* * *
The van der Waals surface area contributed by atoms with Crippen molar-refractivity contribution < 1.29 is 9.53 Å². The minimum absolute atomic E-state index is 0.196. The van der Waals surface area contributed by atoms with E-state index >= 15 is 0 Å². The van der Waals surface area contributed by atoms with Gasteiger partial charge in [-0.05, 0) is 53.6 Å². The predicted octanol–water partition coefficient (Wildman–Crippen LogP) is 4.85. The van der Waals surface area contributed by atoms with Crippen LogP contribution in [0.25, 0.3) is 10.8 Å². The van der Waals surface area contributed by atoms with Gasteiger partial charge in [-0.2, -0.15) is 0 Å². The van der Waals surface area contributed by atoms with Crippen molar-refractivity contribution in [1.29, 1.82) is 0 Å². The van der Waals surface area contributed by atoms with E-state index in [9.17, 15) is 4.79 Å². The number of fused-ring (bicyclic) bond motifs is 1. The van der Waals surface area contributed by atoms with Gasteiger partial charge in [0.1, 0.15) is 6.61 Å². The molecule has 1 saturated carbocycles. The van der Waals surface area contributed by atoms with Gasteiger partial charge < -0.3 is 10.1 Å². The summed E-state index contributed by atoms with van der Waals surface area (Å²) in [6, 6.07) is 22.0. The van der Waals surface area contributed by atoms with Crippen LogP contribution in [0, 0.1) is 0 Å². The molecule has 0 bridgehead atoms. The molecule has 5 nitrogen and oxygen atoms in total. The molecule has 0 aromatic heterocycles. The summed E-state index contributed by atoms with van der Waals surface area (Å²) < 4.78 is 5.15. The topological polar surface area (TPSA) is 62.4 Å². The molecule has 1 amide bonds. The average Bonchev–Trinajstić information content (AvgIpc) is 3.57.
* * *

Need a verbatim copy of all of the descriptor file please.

The van der Waals surface area contributed by atoms with Crippen molar-refractivity contribution < 1.29 is 9.53 Å². The minimum absolute atomic E-state index is 0.196. The van der Waals surface area contributed by atoms with E-state index >= 15 is 0 Å². The van der Waals surface area contributed by atoms with Gasteiger partial charge in [-0.05, 0) is 53.6 Å². The predicted octanol–water partition coefficient (Wildman–Crippen LogP) is 4.85. The van der Waals surface area contributed by atoms with Crippen LogP contribution in [0.25, 0.3) is 10.8 Å². The van der Waals surface area contributed by atoms with Gasteiger partial charge in [-0.2, -0.15) is 0 Å². The van der Waals surface area contributed by atoms with Crippen molar-refractivity contribution in [1.29, 1.82) is 0 Å². The van der Waals surface area contributed by atoms with E-state index in [9.17, 15) is 4.79 Å². The number of fused-ring (bicyclic) bond motifs is 1. The van der Waals surface area contributed by atoms with Gasteiger partial charge in [0.1, 0.15) is 6.61 Å². The molecule has 1 saturated carbocycles. The van der Waals surface area contributed by atoms with Gasteiger partial charge < -0.3 is 10.1 Å². The summed E-state index contributed by atoms with van der Waals surface area (Å²) in [6, 6.07) is 22.0. The van der Waals surface area contributed by atoms with Crippen LogP contribution in [0, 0.1) is 0 Å². The molecule has 0 bridgehead atoms. The molecule has 5 nitrogen and oxygen atoms in total. The molecule has 0 aromatic heterocycles. The summed E-state index contributed by atoms with van der Waals surface area (Å²) < 4.78 is 5.15. The topological polar surface area (TPSA) is 62.4 Å². The molecule has 1 amide bonds. The average Bonchev–Trinajstić information content (AvgIpc) is 3.57.